Our new Local food hero, the queen of contemporary Caribbean cooking,

brings sunshine flavours to Arvia’s Caribbean holidays



Shivi Ramoutar’s journey to culinary queen is as evocative as the delicious plates of food she creates. Plates brimming with passion and flavour recall her childhood growing up in the Caribbean and her life as a chef and cookbook author in London today. Shivi’s childhood in Trinidad was marked by mealtimes with family and friends, with food always at the centre of any gathering. And later, after her family moved from Trinidad to the Leicestershire countryside (via a stint in New York), food became the bond between her family and their local Caribbean community, who celebrated Carnival and packed their children off to school with aromatic curries. Although Shivi was surrounded by food from an early age, it wasn’t until she started working in London that she discovered her calling, and a passion for Caribbean cooking. ‘I worked as a lawyer for several years, but I was never satisfied,’ Shivi recalls. ‘I always knew I wanted to do something creative but being a lawyer wasn’t creative enough for me. I wasn’t happy and I found myself going back to food.’ Starting with curry chicken, a Trinidadian recipe that her mother used to make, Shivi found the ritual of cooking almost meditative. ‘Adding the spices, then the chickpeas and the chicken brought back the memory of my parents cooking, and that made me feel really happy,’ she says. Shivi set up a supper club with a friend in London’s Shoreditch and her life took a new direction.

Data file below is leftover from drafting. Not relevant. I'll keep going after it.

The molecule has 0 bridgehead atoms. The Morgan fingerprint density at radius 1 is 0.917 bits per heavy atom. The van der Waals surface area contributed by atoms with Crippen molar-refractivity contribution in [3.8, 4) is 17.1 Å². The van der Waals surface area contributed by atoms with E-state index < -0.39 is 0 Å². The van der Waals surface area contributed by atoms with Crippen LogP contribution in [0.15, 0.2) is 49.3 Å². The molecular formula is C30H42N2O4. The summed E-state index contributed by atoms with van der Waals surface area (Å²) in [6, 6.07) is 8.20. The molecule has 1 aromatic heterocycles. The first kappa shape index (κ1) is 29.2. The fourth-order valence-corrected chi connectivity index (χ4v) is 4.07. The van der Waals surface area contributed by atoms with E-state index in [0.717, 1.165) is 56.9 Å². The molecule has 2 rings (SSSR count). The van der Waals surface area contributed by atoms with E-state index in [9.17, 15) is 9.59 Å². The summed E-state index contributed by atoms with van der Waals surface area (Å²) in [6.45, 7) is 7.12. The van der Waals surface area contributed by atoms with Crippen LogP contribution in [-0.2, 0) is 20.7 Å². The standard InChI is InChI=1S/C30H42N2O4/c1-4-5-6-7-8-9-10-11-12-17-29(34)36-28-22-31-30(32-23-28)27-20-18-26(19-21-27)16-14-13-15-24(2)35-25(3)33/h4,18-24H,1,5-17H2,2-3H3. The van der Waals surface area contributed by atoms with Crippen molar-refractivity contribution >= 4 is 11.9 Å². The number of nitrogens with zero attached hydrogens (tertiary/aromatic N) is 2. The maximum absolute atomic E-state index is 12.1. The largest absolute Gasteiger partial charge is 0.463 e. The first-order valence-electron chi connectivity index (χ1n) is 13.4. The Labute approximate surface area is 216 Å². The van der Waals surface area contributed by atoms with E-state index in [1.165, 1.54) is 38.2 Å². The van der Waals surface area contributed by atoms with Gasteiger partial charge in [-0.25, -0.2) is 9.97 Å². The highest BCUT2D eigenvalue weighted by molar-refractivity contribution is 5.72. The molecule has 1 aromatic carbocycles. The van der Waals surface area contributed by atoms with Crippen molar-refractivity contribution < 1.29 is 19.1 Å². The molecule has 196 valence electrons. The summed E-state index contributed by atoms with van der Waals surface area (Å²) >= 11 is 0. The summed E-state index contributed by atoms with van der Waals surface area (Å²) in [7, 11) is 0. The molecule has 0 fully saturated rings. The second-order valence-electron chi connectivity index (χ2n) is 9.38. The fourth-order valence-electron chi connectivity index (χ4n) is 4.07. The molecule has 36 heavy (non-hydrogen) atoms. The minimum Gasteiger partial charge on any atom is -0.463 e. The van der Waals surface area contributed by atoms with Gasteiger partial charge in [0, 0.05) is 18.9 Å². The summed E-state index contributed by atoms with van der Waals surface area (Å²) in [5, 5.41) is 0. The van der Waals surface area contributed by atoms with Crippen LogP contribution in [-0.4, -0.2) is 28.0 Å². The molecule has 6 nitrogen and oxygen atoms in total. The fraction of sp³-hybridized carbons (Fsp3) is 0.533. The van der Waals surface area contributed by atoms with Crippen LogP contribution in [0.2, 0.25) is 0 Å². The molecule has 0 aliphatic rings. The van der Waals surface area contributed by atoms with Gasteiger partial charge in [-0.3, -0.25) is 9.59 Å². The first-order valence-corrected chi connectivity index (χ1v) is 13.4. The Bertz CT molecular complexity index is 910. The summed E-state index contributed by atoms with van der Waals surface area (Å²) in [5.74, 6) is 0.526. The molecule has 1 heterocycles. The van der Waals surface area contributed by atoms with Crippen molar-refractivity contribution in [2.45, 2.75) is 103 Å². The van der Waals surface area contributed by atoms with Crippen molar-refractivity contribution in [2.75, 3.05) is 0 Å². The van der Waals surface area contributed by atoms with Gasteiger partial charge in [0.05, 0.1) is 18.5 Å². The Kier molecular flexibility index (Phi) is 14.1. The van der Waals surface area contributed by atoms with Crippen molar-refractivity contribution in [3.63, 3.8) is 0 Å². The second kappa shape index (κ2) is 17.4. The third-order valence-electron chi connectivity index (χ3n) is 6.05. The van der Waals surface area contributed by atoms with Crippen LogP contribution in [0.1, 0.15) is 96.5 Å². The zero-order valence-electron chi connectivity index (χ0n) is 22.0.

It was lovely to step into my parents’ shoes and cook Caribbean food for other people,’ she smiles. ‘I felt like I was passing on the comfort. I’d spent so much of my childhood in Leicester feeling embarrassed by being sent to school with Caribbean food when all I wanted was a ham sandwich like everyone else! But then, the idea of everything revolving around the kitchen became just wonderful to me.’ Shivi’s Caribbean supper club took off. She has since published two cookbooks, with a new one in the pipeline, and is the resident chef on ITV’s Martin & Roman’s Weekend Best on Saturday mornings, putting Martin Kemp and his son Roman through their paces in the kitchen. She’s also just recorded an episode of Celebrity Mastermind (specialist subject, Sex and the City). Her star just keeps ascending. Her feet, however, are firmly on the ground. ‘My heritage is very important to me,’ she says. ‘And the way I do Caribbean food now is authentic to me. Authenticity goes hand in hand with your own experience, and Caribbean food is “authentically inauthentic” because those beloved dishes from each island have taken form from so many different origins around the globe: jerk originates from West Africa, Jamaican patties take inspiration from Cornish pasties in the UK, and so on. The term “fusion” has been overworked but I guess Caribbean food is the ultimate fusion food. And I’ve moved from Trinidad to New York, to Leicester and then London. This journey is evident in my style of cooking.’